Scientific research can move with such speed that it can be tough to keep up with it, as steady advances pile on each other until progress once thought unheard of becomes commonplace. That’s why it can be enlightening to find timely, long-form reporting for savvy but not necessarily technical audiences on topics like human gene editing and the new importance some experts are giving to the role of inflammation in overall health.
In news terms, of course, there have been big developments in Washington about gene editing: Global experts just gathered and decided that, for now, it would be scientifically possible but irresponsible to introduce changes that can be passed on in the human geonome.
As the New York Times reports, the DC session, which included, in a diplomatic-scientific coup, representatives from China, was convened to allow august research academies to weigh in on a critical controversy caused by:
“a new genetic technique, invented three years ago, that enables DNA to be edited with unprecedented ease and precision. The technique, known as Crispr-Cas9 and now widely accessible, would allow physicians to alter the human germline, which includes the eggs and the sperm, to cure genetic disease or even enhance desirable physical or mental traits. Unlike gene therapy, an accepted medical technique that alters the body’s ordinary tissues, editorial changes made to the human germline would be inherited by the patient’s children and thus contribute permanent changes to the human gene pool. These, if sufficiently extensive, might, in principle, alter the nature of the human species.”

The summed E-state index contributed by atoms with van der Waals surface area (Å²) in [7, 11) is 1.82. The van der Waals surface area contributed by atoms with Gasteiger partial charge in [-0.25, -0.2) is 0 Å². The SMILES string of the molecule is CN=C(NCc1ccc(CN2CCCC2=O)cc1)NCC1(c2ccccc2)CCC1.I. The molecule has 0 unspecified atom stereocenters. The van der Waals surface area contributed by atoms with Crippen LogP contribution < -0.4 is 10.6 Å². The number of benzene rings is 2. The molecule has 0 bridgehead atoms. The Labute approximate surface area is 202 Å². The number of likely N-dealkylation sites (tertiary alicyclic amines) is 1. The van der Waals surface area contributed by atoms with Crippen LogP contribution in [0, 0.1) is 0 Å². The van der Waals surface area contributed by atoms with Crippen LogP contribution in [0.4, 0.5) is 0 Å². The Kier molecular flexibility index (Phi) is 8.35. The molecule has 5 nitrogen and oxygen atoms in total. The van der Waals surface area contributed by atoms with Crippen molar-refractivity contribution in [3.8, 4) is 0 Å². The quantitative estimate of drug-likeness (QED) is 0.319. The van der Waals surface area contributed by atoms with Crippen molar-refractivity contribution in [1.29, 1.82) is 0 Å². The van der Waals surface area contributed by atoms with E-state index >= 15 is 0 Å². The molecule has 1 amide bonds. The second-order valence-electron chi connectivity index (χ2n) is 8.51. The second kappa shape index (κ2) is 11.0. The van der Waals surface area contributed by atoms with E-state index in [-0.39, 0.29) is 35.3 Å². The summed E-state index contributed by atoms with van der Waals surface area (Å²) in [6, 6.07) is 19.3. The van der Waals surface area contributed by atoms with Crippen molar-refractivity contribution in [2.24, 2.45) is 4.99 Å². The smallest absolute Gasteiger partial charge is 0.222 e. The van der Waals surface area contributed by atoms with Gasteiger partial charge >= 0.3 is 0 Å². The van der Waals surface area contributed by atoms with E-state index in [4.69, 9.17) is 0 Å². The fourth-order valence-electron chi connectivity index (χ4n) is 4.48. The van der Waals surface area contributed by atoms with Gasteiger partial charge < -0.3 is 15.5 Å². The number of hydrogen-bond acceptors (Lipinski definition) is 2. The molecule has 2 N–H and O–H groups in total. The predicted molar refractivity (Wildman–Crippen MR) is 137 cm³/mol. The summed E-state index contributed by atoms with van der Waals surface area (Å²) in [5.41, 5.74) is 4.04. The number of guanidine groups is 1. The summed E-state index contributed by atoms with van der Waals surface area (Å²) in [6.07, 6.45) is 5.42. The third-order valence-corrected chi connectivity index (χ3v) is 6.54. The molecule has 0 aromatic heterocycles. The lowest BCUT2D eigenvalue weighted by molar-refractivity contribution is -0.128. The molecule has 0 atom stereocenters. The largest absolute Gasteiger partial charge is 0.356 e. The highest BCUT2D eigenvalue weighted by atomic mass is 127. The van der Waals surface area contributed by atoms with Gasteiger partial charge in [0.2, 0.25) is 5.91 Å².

For those who find that statement sufficiently wow-inducing to want to know more about this medical-scientific advance, the New Yorker recently has provided one of its detailed, colorful accounts of what it calls, “The Gene Hackers.”
As long as you’re going to give up more than a few hours engrossed in a deep dive about medical-scientific research, you also might want to take in the magazine’s piece on inflammation, what the New Yorker terms a topic subject to debate as a “cure all craze.” As author Jerome Groopman — he a notable physician researcher himself — describes the issue:
Using advanced technologies, scientists have discovered that heart attacks, diabetes, and Alzheimer’s disease may be linked to smoldering inflammation, and some researchers have even speculated about its role in psychiatric conditions. As a result, understanding and controlling inflammation has become a central goal of modern medical investigation.”
Among the intriguing matters that this piece takes on is whether highly promoted dietary or pharmaceutical approaches can reduce inflammation, thereby improving the health of those struggling with conditions as diverse as arthritis, colitis, and aging. Hint: Be skeptical for now.